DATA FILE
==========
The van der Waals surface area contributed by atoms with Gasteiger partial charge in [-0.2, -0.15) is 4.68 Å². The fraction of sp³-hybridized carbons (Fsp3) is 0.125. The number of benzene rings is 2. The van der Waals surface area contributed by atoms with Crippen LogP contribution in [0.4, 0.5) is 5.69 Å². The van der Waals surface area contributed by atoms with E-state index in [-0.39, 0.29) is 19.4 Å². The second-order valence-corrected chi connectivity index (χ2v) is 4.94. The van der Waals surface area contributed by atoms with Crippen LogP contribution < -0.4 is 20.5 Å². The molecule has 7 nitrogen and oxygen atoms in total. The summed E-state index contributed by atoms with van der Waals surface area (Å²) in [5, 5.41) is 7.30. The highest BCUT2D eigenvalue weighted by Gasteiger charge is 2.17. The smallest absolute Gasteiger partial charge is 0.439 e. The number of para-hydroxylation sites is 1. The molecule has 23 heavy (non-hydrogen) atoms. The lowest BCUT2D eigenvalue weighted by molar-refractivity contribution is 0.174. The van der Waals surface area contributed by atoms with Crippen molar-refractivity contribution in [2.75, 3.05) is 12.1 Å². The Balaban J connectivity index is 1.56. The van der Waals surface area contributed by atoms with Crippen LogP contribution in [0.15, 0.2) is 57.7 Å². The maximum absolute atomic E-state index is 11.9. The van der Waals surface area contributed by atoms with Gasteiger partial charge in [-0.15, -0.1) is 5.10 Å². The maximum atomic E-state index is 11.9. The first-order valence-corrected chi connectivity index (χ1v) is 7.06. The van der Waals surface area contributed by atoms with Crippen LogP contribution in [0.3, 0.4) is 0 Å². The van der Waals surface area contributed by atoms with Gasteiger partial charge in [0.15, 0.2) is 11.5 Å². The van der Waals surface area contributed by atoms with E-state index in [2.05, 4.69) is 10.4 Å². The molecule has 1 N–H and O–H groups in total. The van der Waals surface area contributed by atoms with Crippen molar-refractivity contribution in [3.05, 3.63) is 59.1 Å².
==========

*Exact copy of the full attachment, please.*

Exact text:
The van der Waals surface area contributed by atoms with Gasteiger partial charge in [-0.2, -0.15) is 4.68 Å². The fraction of sp³-hybridized carbons (Fsp3) is 0.125. The number of benzene rings is 2. The van der Waals surface area contributed by atoms with Crippen LogP contribution in [0.4, 0.5) is 5.69 Å². The van der Waals surface area contributed by atoms with E-state index in [-0.39, 0.29) is 19.4 Å². The second-order valence-corrected chi connectivity index (χ2v) is 4.94. The van der Waals surface area contributed by atoms with Crippen LogP contribution < -0.4 is 20.5 Å². The molecule has 7 nitrogen and oxygen atoms in total. The summed E-state index contributed by atoms with van der Waals surface area (Å²) in [5, 5.41) is 7.30. The highest BCUT2D eigenvalue weighted by Gasteiger charge is 2.17. The smallest absolute Gasteiger partial charge is 0.439 e. The number of para-hydroxylation sites is 1. The molecule has 23 heavy (non-hydrogen) atoms. The lowest BCUT2D eigenvalue weighted by molar-refractivity contribution is 0.174. The van der Waals surface area contributed by atoms with Crippen molar-refractivity contribution in [2.75, 3.05) is 12.1 Å². The Balaban J connectivity index is 1.56. The van der Waals surface area contributed by atoms with Crippen LogP contribution in [0.15, 0.2) is 57.7 Å². The maximum absolute atomic E-state index is 11.9. The van der Waals surface area contributed by atoms with Gasteiger partial charge in [-0.15, -0.1) is 5.10 Å². The maximum atomic E-state index is 11.9. The first-order valence-corrected chi connectivity index (χ1v) is 7.06. The van der Waals surface area contributed by atoms with Crippen LogP contribution in [0.3, 0.4) is 0 Å². The van der Waals surface area contributed by atoms with Gasteiger partial charge in [0.15, 0.2) is 11.5 Å². The van der Waals surface area contributed by atoms with E-state index in [2.05, 4.69) is 10.4 Å². The molecule has 1 N–H and O–H groups in total. The van der Waals surface area contributed by atoms with Crippen molar-refractivity contribution in [3.05, 3.63) is 59.1 Å².